NRO’s web briefing yesterday linked to this transcript of Rush Limbaugh’s insightful remarks about Barack Obama’s appeal. An excerpt:
Barack Obama, ladies and gentlemen, is a blank canvas upon which anybody can project their fantasies, or their desires.… He’s saying nothing. He’s saying nothing better than anybody in my lifetime ever has. The reason he says nothing so well is because everybody thinks that he’s saying what they want. So they’re able to project onto Obama their fantasies.… Therefore, I would like today to announce a tentative decision, I’m stilling thinking about it, to endorse Barack Obama, since everybody is asking who am I going to endorse, and here’s why. Barack Obama is pro-life. Barack Obama is a Constitutionalist. Barack Obama believes in limited government. Barack Obama is in favor of health care savings plans. Barack Obama loves free markets and wants to protect them. Barack Obama is strong on national defense. Barack Obama is a tax cutter extraordinaire. Barack Obama makes my leg tingle when I hear him speak. Barack Obama will end the designated hitter rule. Barack Obama will establish a college football playoff once and for all so we will genuinely have a champion. Barack Obama will get to the bottom of Spygate. Barack Obama will offer free beer Fridays. Whatever you want Obama to be, folks, he’s a blank slate, he’s an empty canvas, and this is the nature of his appeal. Whatever people fantasize about, whatever they want, they are confident Obama supports it, too.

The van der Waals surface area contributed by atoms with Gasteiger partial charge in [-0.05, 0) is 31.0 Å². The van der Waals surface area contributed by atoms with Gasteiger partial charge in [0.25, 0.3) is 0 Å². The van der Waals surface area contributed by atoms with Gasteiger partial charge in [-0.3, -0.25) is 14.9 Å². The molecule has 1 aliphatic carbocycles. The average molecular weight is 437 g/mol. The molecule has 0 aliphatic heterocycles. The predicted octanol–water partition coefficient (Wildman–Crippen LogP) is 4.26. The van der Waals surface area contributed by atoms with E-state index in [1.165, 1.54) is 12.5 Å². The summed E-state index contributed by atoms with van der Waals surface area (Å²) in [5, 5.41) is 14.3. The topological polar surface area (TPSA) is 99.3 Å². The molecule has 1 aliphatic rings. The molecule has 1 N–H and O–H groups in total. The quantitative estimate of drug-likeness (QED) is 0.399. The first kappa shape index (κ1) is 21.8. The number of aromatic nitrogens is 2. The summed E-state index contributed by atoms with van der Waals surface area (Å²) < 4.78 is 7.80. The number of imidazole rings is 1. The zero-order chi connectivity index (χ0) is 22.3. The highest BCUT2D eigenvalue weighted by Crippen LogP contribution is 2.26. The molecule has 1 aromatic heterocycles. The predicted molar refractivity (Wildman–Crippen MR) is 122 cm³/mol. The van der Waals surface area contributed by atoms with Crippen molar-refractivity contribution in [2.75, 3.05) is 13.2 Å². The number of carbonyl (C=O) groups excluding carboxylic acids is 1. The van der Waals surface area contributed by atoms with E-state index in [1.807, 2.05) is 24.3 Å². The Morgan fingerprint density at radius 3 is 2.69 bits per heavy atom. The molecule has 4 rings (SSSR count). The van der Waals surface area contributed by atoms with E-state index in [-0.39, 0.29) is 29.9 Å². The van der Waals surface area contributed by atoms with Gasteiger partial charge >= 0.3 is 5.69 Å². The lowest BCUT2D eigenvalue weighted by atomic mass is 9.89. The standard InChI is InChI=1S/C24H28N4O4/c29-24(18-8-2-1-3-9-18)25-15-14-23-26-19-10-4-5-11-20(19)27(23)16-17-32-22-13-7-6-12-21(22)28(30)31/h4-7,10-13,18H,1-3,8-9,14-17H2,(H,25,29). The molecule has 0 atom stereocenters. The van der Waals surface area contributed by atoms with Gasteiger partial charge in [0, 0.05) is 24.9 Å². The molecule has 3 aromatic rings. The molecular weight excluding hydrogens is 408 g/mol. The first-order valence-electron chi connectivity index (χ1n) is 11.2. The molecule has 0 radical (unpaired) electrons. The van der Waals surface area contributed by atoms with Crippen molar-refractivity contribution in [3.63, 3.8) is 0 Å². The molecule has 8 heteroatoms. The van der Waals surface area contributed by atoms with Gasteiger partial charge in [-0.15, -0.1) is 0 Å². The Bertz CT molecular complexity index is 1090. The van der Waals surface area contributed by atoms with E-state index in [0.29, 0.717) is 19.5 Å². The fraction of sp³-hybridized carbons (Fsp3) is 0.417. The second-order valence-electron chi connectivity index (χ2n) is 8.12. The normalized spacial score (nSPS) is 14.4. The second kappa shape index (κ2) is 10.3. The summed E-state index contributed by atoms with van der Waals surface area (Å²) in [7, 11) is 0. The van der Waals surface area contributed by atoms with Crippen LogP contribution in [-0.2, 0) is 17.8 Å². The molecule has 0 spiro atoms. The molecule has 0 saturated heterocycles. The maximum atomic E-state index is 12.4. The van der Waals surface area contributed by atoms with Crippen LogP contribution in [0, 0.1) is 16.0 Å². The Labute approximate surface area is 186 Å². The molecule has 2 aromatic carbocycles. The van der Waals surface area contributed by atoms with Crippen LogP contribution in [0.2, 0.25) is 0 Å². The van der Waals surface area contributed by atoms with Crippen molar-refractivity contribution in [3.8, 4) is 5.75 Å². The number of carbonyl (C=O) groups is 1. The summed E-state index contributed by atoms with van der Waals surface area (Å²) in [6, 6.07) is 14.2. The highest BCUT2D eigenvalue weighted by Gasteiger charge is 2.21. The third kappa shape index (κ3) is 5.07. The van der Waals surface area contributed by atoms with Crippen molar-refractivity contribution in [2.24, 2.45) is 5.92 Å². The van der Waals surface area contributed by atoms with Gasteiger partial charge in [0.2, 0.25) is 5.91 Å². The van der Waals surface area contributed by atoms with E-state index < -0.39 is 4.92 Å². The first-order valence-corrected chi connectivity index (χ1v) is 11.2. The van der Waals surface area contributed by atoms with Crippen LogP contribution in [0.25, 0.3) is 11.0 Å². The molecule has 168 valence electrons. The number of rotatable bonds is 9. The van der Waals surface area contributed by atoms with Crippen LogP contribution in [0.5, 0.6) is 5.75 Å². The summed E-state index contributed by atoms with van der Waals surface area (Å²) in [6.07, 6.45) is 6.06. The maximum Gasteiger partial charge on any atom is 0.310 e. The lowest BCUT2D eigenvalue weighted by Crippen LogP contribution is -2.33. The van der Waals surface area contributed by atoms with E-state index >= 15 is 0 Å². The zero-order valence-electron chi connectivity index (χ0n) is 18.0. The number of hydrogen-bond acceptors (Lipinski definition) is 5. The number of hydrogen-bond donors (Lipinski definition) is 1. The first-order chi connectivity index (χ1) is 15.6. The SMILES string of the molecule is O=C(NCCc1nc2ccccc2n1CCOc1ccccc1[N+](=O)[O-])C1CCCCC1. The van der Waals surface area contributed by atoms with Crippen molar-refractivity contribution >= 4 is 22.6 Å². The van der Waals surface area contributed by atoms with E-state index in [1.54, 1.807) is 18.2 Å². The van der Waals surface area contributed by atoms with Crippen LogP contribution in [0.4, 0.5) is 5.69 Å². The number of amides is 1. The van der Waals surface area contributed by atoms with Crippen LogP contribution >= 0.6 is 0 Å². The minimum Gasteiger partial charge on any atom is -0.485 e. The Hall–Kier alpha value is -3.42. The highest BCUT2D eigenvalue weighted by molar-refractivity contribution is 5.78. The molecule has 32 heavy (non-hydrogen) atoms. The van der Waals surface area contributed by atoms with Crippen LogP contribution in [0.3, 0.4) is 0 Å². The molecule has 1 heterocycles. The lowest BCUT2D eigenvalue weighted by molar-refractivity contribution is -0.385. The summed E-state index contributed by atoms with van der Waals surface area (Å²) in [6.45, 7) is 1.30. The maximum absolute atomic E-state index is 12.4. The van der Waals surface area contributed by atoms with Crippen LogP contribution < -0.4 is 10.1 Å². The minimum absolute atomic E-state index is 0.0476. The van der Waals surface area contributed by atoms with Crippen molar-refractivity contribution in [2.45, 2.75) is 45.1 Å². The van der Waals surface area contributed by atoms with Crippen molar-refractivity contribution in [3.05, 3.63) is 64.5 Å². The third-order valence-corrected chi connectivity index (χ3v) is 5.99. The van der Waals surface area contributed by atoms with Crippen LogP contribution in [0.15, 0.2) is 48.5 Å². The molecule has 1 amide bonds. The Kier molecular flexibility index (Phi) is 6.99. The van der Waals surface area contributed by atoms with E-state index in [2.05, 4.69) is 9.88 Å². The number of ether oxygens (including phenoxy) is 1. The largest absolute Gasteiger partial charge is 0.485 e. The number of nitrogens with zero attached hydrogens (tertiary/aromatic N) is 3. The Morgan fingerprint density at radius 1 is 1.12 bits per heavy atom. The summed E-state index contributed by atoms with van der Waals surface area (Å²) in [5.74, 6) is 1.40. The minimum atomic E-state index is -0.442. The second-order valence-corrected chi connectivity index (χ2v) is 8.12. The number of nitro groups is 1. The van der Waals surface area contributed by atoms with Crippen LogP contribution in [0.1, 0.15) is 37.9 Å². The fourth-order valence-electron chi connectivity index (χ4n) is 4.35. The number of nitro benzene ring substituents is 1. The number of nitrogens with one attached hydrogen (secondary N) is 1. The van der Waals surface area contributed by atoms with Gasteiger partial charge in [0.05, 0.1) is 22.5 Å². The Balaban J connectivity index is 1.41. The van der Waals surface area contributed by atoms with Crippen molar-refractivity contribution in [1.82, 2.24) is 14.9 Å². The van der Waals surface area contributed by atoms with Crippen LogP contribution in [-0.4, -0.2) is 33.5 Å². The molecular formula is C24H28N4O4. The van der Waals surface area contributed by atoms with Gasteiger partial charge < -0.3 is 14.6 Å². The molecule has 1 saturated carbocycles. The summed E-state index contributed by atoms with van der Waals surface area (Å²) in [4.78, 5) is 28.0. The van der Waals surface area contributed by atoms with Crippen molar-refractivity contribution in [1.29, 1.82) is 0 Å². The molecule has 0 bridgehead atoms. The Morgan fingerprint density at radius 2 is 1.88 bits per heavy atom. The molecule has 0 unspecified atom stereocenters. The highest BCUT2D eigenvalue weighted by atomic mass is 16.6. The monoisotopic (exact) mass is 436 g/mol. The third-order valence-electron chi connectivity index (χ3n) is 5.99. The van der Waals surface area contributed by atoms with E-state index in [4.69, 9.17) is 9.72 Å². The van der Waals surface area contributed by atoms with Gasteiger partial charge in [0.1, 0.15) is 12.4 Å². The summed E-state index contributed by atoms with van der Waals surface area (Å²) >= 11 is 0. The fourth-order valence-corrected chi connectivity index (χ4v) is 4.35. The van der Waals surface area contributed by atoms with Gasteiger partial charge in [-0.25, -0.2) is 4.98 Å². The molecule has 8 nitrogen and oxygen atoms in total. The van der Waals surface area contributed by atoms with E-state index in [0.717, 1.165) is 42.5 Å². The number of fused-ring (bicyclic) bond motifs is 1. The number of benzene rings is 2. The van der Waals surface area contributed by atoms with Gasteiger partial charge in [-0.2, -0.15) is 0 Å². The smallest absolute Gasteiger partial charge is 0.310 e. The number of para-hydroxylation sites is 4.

Nicely illustrating Limbaugh’s point is this, er, curious Slate essay by former Reagan administration lawyer Doug Kmiec arguing—or, rather, dreamily imagining—that Obama “is a natural for the Catholic vote.” (Ramesh Ponnuru has more here on The Corner.)
Another illustration is provided by this New Republic essay (subscriber-only) by Jeffrey Rosen on Obama’s views on civil liberties. Among other things, Rosen seems to accept the proposition that in Obama-world “there is no overriding tension between liberty and security; instead, each value strengthens the other.” (One can, of course, agree that the tension is sometimes overstated, or can be finessed away, without embracing the very different proposition that liberty and security are in all fundamental respects mutually reinforcing.) Rosen takes seriously the “deliberative democracy” rhetoric that Obama uses (in his book The Audacity of Hope) to camouflage his embrace of liberal judicial activism. And he declares that “Obama’s commitment to building a national consensus on civil liberties trumps ideological stridency” and that “Obama’s entire career has uniquely prepared him to offer” political leadership on civil-liberties protections.